Web development, also known as website development, is the process of creating websites. It involves coding or programming to ensure that a website is functional for users, on a desktop or mobile device. Web design and development incorporates both the creative design and back-end building of a website, and is a rising industry due to the popularity of the online world.
Highlighted courses and degrees in web development
An undergraduate degree in web development will give you a good foundation of knowledge around the area. You might study modules on graphic design, front-end and back-end tools, programming languages, and the methods of applying these. You will be given many opportunities to improve both your developer skills and your technical skills.
Your degree will be delivered in a mixture of modes. These will include lectures and seminars, as well as practical and computer laboratory sessions. You will get to work with cutting edge technology, developing important skills for the workplace.
Depending on where you choose to study, you may be able to specialise towards the end of your degree. This specialisation might influence the area in which you choose to work after you have graduated. Common specialisations include:
If your degree programme requires you to write a dissertation or submit a final major project, this will give you a further opportunity to explore a favoured area of web development.
The accreditation of your degree will depend on where you choose to study. Different countries have different accreditation systems. Typically, you can expect to be awarded a Bachelor of Science (BSc), or a Bachelor of the Arts (BA). Some universities might also offer an integrated Master of Computing (MComp).
Depending on your choice of career path, you may be presented with opportunities to gain extra academic and professional qualifications throughout your career.
Generally, an undergraduate degree in web development will take three to four years to complete. Foundation degree, diplomas and certificates can last up to two years, when studied full-time.
Once you have successfully completed your degree, you can choose to either seek employment in your chosen area, or further your studies. Continuation of your studies could be in the form of a postgraduate degree, such as a masters or PhD, or a graduate diploma or certificate.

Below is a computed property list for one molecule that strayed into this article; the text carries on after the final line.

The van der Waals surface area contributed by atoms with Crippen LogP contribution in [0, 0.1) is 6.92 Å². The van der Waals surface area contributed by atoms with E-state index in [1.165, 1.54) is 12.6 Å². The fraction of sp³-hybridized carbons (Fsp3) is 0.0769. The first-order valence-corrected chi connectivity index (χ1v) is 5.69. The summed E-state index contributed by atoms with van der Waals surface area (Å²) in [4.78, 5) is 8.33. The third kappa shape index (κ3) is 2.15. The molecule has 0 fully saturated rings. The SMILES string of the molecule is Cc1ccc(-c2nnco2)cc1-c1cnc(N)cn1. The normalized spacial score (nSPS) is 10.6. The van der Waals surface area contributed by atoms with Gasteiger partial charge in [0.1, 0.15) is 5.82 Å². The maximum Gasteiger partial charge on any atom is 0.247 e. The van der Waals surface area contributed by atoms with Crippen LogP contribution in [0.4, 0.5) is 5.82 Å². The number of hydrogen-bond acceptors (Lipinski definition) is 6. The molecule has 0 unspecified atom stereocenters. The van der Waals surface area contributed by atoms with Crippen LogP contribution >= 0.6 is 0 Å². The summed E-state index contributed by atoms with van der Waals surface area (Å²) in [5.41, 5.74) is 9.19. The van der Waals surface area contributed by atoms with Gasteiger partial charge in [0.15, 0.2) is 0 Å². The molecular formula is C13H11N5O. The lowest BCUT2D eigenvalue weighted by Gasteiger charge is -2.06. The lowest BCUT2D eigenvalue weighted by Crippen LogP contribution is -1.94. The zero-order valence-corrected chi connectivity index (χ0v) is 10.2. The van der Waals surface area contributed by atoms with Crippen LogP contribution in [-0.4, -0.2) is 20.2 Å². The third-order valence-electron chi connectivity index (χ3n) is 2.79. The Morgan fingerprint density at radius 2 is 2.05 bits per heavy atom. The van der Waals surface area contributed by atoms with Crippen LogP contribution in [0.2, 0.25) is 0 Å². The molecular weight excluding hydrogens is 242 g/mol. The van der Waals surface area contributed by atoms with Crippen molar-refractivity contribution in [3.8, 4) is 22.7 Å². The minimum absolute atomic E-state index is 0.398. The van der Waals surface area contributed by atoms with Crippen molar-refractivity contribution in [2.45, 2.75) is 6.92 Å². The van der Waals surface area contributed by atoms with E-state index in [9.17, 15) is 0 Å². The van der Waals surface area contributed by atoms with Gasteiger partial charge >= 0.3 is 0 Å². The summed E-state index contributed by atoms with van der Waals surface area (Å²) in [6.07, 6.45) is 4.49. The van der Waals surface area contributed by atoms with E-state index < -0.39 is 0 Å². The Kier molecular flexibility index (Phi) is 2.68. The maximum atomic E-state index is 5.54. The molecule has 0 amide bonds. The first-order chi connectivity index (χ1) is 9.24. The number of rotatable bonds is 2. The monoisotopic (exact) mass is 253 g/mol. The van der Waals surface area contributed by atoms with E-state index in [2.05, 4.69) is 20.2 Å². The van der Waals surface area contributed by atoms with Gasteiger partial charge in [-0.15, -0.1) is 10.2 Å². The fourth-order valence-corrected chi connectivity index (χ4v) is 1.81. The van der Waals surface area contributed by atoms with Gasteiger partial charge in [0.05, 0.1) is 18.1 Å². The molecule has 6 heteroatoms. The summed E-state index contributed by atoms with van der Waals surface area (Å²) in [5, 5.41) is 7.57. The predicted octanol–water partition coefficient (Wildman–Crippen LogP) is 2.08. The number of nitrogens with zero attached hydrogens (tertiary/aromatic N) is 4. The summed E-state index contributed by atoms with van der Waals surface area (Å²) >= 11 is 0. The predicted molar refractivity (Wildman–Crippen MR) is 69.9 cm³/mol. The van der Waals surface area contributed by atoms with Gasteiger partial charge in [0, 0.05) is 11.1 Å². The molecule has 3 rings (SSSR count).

The entry requirements for a web development degree will depend on where you choose to study. Some universities might require you to sit an entrance exam, where others may rely on previous exam results. Some universities may prefer you to have studied certain subjects, and others might consider previous relevant work experience.
Depending on your specific course, you might be required to be familiar with at least one programming language. Your institution will be able to provide more information about this.
You should check each institution to see what entry requirements they have for their web development programmes.
If you do not meet the entry requirements you may want to consider a pathway course.
Graduates of web development will find that there are many career opportunities available to them. The skills of a web developer are useful in a variety of industries and fields, due to the demand for organisations and businesses to have an online presence. You might choose to work directly in the web development field, in roles such as web administrator, web programmer, web technologist, web interface designer, web publisher or web master. As well as these types of roles, you will be able to work in the more general information technology field, due to your advanced computer literacy and knowledge of coding and programming. If you wish to become self-employed, you could work as a consultant for a variety of businesses, or set up your own web development company.
You will have gained a wide range of transferable skills throughout your degree. These skills can include problem solving, analytical thinking, idea development and project management.
Find web development programs available in the following countries.
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